He settled into El Paso life, including regular trips into Juarez. When he was 25, walking back from Juarez with his brother after a trip to a favorite Mexican restaurant, his illegal status caught up with him.

“I remember at the bridge saying ‘U.S. citizen’ and then the CBP guy said ‘show me your ID.’ Sure thing. Here you go,” Zaragoza recalls telling the border agent. “I actually forgot that my work permit had expired. Really, as far as I knew, I was a U.S. citizen. I had been in El Paso for so long.”

“They said I was imitating a U.S. citizen. I was deported. I thought it would be temporary. But it has been 18 years. I think it is permanent,” he said.

Life in Mexico means barely escaping random violence, constant vigilance, and sometimes just closing his eyes to his reality.

“I don’t watch the news. I don’t watch nothing like that because it’s just bad news. If you don’t hear that they killed 5 people that night—and this is that night only—then that means you’re not in Juarez.”

While at a Juarez restaurant a few years back, he said he saw a group of men swarm inside so he quickly left. Hearing a series of shots behind him, turning back, he saw a man bloody and shot to death–“his face was in the damn soup,” he said.

Often wary of leaving his home, he said life in Mexico is a state of oppression, something entirely unfamiliar to people in the United States, he said.

“The way they live here, it’s bad. Everybody has to settle for whatever shit they throw at them. It’s bad because of the way you can’t rise up and say ‘no you can’t do that’ because you’re afraid that they might kill you,” he said.

Zaragoza, who suffers from depression, a back injury, and suspected PTSD, had one attempt at humanitarian parole rejected last year, he said, for reasons Homeland Security has not disclosed. He’s working on another one.

In Tijuana, the huge Mexican city of more than two million across the border from San Diego, California, violence has racked up an average of more than 2,000 killings each year for the past three years. Last year cartels hijacked and torched more than a dozen vehicles in a series of escalating violent acts that forced the city to enact a curfew for its residents.

“That was right down the block from me,” said Edwin Salgado, a former U.S. Marine deported to Mexico in 2016. That violence was just a snapshot of the chaos in the city, he said.

“Someone was killed a half block away from me, and I’ve known people that have been tortured and killed. It’s crazy.”

Salgado said he’s been bludgeoned and robbed in Tijuana, once by a group of men hired by a local business owner who pointed a gun at him and threatened to have him killed and buried “where I wouldn’t be found.”

He was born in this border town in 1981, then came into the United States with his parents when he was three. At age nine, his father died, an event that pushed him into the Marines, he said, “because it was the hardest… and I had something to prove to myself.”

He enlisted at 18, and was among the first 100 Marines who landed on the ground for the Iraq War, where he provided security, worked with military police to escort people off the base, as well as guarding POWs.

“We basically set everything up. That was 18-hour days, six days a week. Sunday was a 12-hour day,” he said.

After his tour, his entry to civilian life was difficult, he said. The economic downturn meant fewer hours at work, and a failed marriage. He left his home, and things spiraled out of control.

Edwin Salgado after being beaten in Mexico.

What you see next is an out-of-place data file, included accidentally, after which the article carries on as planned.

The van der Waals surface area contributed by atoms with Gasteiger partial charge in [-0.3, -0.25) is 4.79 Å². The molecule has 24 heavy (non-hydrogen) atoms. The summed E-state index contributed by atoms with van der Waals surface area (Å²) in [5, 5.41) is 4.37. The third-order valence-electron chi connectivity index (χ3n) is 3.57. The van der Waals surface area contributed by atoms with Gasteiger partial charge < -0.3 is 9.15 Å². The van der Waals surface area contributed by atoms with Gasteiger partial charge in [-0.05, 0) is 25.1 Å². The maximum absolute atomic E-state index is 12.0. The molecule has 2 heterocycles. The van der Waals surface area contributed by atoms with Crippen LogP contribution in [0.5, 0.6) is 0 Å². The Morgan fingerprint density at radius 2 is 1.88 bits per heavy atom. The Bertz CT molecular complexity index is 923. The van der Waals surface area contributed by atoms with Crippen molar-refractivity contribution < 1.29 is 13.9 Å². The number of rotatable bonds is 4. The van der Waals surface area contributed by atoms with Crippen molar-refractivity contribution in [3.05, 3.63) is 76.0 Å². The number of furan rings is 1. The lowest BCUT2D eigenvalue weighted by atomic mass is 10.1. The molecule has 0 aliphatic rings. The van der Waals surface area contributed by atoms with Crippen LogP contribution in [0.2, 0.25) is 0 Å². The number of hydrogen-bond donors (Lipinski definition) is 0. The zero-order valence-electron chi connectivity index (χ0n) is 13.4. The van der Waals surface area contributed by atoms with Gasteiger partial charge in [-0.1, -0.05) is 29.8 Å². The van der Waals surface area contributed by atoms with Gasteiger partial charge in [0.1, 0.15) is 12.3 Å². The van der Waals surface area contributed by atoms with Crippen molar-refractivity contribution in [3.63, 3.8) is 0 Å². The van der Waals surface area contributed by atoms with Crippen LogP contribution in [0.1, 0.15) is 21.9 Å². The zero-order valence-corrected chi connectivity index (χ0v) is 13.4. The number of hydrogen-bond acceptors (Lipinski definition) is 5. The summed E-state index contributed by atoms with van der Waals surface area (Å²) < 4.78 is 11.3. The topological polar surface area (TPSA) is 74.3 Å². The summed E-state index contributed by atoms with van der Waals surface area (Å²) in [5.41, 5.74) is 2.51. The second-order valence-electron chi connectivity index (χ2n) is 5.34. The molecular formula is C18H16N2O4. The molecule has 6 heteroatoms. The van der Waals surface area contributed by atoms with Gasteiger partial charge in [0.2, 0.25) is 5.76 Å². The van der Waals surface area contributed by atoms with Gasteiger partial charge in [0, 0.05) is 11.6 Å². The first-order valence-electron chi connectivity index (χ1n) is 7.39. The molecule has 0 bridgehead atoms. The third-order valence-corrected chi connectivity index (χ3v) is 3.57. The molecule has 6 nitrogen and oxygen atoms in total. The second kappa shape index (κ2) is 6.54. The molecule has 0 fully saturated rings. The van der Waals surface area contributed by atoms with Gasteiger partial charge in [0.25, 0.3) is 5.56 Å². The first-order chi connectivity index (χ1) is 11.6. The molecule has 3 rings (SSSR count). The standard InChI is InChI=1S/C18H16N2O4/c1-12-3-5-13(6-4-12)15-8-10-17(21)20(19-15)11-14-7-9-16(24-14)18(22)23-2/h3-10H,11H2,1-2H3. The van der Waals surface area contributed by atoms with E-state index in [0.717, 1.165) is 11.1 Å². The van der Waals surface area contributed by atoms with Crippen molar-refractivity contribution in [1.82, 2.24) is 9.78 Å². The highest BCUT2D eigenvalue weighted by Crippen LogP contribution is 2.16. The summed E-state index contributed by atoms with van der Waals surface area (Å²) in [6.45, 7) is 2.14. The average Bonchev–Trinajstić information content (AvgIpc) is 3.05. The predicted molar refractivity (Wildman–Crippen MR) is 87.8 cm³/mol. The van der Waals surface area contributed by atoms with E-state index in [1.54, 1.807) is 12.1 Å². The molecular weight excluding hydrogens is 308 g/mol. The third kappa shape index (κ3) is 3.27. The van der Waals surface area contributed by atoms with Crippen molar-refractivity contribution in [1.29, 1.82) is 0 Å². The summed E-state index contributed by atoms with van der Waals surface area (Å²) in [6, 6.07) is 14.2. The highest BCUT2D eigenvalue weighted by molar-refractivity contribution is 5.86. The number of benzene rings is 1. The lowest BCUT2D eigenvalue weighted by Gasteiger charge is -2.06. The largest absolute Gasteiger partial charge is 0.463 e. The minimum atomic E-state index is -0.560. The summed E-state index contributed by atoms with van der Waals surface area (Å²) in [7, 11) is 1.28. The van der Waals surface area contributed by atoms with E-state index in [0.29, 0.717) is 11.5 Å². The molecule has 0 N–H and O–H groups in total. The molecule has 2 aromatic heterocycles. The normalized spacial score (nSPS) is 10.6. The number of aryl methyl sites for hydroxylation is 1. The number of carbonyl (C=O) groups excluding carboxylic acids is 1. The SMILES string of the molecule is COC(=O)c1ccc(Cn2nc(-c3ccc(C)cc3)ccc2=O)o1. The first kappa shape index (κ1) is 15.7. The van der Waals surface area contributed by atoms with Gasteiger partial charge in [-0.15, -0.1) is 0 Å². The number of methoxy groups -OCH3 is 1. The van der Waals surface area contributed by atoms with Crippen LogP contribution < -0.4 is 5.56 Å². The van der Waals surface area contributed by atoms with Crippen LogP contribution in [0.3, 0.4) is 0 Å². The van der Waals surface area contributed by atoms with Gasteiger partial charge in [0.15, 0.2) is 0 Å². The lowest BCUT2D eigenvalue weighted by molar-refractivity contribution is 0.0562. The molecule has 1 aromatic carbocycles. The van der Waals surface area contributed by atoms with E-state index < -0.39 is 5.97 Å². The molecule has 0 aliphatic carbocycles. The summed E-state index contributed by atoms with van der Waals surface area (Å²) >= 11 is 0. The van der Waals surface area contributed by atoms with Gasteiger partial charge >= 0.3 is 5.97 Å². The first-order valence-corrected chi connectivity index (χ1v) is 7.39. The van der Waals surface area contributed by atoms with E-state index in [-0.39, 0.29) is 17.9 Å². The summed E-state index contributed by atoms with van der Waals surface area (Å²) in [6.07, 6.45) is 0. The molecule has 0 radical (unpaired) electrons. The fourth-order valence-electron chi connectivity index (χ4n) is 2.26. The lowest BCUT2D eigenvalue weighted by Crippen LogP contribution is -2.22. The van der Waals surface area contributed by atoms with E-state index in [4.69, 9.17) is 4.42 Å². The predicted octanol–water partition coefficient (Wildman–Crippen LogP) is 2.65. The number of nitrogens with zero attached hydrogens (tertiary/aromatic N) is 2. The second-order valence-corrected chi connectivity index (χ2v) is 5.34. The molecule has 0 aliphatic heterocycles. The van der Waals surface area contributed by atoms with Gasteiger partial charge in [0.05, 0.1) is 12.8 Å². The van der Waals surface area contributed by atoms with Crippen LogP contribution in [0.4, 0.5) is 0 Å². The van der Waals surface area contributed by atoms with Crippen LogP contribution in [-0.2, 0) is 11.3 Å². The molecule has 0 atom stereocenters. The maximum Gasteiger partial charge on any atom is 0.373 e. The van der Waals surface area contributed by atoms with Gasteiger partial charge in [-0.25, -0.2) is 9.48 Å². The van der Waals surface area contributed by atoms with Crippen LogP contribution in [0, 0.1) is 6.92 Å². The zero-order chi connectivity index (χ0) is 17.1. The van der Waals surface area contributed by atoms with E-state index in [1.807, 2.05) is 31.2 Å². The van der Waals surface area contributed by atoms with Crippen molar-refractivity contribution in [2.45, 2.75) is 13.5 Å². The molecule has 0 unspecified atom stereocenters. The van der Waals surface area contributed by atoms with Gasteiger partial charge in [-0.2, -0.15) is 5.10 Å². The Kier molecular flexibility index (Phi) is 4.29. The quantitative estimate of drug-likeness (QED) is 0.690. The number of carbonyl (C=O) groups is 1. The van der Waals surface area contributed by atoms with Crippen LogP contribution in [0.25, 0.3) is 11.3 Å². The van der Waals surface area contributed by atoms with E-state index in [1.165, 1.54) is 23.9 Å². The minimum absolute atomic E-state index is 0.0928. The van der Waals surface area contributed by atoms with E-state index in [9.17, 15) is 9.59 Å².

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“I started using, and using led to selling. That’s what got me into trouble,” he said. “I was arrested in Buena Park with a pound of meth and a handgun in my car.”

He was bailed out, but police raided his new home a week later, destroyed his floor looking for narcotics, and his furious landlord kicked him out.

“I had nowhere to go, so I was living out of my car,” he said. Then, he sold drugs to an undercover officer, was arrested and jailed for a year before being deported.

“The Marine Corps basically prepared me for anything. One of the things that I learned in the Marine Corps is it could always get worse,” he said.

Now sober, he has adjusted over the last 7 years to civilian life in Mexico. The most difficult part of his deportation is not knowing his daughter, Paulina, he said, who is close to turning six.

“I haven’t spoken to her or seen her in around four or five years. I cry when I start talking about her, or thinking about her. It’s hard,” he said.

But he said he does not plan on leaving Mexico, even if he was successful in his petition to be allowed entry. He is active in assisting other deported veterans in Mexico, and has painted murals on the border wall in Tijuana to keep the plight of deported veterans in the public’s eye.

“I don’t plan on moving back to the states. I just want to be able to go to the VA to get treatment for my PTSD, get my meds there, visit my mom and be able to see my daughter. That’s all I really want,” he said.

He said he understands that he is living with the consequences of his mistakes, and feels no sense of betrayal from the United States.

“I’m responsible for my actions, and I’ve never blamed anyone else for what’s happened to me. I chose this path,” he said. “It’s not that that’s the path I wanted, but it’s the path that I took. So I don’t blame anyone other than myself.”

In El Paso, Perez-Zaragoza hugs his mother at the bridge. She was ready to walk back to the U.S. city where she had tried to bring her children for a better life.

“You’ve made sacrifices for me and my brother, you”ve done so much,” he said. “We could not have asked for a better mother.”

As she walks away, he turns and heads back to the busy intersections of Juarez.

“This is sad. I know she has to go, and I know I have to stay here,” he said. “Right now I feel like I can just go across the bridge and go home, walk back with her, but that’s not going to happen. I just have to take it a day at a time.”